I don't need to write a blog post about what fantasy I read as a child and how it affected me because Theodora Goss's post, Deep Magic, does it for us both. I discovered her work through a narrative poem, "The Dragons" in The Book of Dragons (2020), in which a lawyer is rescued from a life of tedium by a clutch of baby dragons left on her porch. Now I'm reading Goss's Snow White Learns Witchcraft, twists on traditional fairy tales (love the idea of the princess who herself turns into a frog when she kisses one). Coming next? The Collected Enchantments. My advice? Dive in anywhere.
Picturing a World
Website alerts: Oh, my! Two things I love already, Narnia and book sculptures. And now, voilà: Instructions for making your own sculpture of Lucy's first visit to the lamppost, complete with PDF's of some of the elements. I'm not a crafter, but, I might just make up a story about someone who is.
For those who want to take such things to a professional level, moreover, Su Blackwell has a new book out, Into the Dark Woods, which comes with an booklet of instructions for making the sort of talismans she included to illustrate her retold fairy tales. Well worth mooning over.
This topiary llama has always made me smile, but, whoa! The antlers transform it into something spookily magic, especially when the winter sun is caught in a circle of their prongs and tree branches. I had to stop the car and take an amateur photograph. Such poignance here in the Anthropocene to be carried into the deep resonances of myth from an earlier age!
Blog post alert: A report from the History Blog that the world's oldest preserved woven fabric was made of bast from oak trees rather than from linen or wool somehow deepens a mythic connection between women and trees. I don't yet know what to do with it, but surely something!
Image at National Gallery, London
Blog post alert: Alert, alert! Ancient ghost discovered on Assyrian exorcist's cuneiform tablet! That it was found it at all is marvellous. That there were magicians and exorcists with libraries 3,500 years ago –well, how's that for inspiring historical fantasy?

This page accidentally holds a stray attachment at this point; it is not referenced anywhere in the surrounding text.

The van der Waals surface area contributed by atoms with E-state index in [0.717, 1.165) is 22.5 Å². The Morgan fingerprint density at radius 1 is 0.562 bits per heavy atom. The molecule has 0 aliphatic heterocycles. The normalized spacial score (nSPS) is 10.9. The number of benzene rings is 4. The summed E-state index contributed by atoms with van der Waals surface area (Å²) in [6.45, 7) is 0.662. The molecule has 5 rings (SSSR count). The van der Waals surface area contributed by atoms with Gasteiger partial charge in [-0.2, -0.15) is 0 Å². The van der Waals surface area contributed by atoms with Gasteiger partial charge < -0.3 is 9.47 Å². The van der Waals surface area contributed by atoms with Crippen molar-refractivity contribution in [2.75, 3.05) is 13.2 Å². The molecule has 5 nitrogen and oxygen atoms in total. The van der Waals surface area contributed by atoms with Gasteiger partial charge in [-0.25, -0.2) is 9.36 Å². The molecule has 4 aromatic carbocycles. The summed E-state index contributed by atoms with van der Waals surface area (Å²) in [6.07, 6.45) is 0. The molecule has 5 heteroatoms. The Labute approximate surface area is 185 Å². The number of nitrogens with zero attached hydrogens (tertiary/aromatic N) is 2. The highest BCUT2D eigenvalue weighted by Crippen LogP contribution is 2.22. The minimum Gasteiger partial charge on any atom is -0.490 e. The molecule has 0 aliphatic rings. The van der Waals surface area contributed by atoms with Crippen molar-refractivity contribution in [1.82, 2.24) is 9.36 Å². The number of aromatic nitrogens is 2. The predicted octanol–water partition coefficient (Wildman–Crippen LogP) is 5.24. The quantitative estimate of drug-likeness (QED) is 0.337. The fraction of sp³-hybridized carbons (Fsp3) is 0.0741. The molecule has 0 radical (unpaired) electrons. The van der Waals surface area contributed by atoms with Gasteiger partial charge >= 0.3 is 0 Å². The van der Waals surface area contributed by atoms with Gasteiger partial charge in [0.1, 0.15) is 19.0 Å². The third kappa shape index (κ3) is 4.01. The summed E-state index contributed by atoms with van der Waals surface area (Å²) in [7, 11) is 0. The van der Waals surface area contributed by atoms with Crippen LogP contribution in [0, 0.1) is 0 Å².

I admit I've been reading more than writing in the last few weeks, so here's another recommendation. Last night I finished Pat Barker's new novel, The Women of Troy, a sequel to The Silence of the Girls (2019). I read each compulsively in big gulps. Troy ends full of possibilities for another installment. I hope she writes it!
I'm having fun. One by one, at intervals to stretch it out, I'm reading stories in Jonathan Strahan's anthology, The Book of Dragons, illustrated by Rovina Cai. Recently, I read "Pox" by Ellen Klages, an author new to me. I loved it, and what a great pleasure to find that one of the delightful characters, Franny Travers, also appears in Klages' novella, Passing Strange.
Look! the Holy Austin Rock Houses that may well have inspired the invention of hobbit holes. It would have been more delicious to stumble across them unexpectedly on a walking tour of England, but I'll settle for glimpses on the web. You can find out more here. And visit what looks like a nearby troll hole here. As for today, Happy Bilbo and Frodo Bagginses' Birthday!
Website alert: Does anybody else perceive a rider on the back of a horse in this detail from NASA's video animation of a flight past the planet Jupiter?!? And if so, is an elephant-headed rider looking over its shoulder or is that an elaborate hood? I'd love to see the photographs from which this segment of the video is projected. Meanwhile, whether you are as taken by this imaginary cosmic figure as I am, do check out Ride With Juno As It Flies Past the Solar System's Biggest Moon and Jupiter. It's mesmerizing
First off, apologies to Su Blackwell: I've lost the citation for this piece, but it's just too emblematic not to use. I'm nearing the end of the first draft of a short story. I'll come out of the woods soon, but I'm not sure whether what I'm bringing with me will ever be truly satisfactory.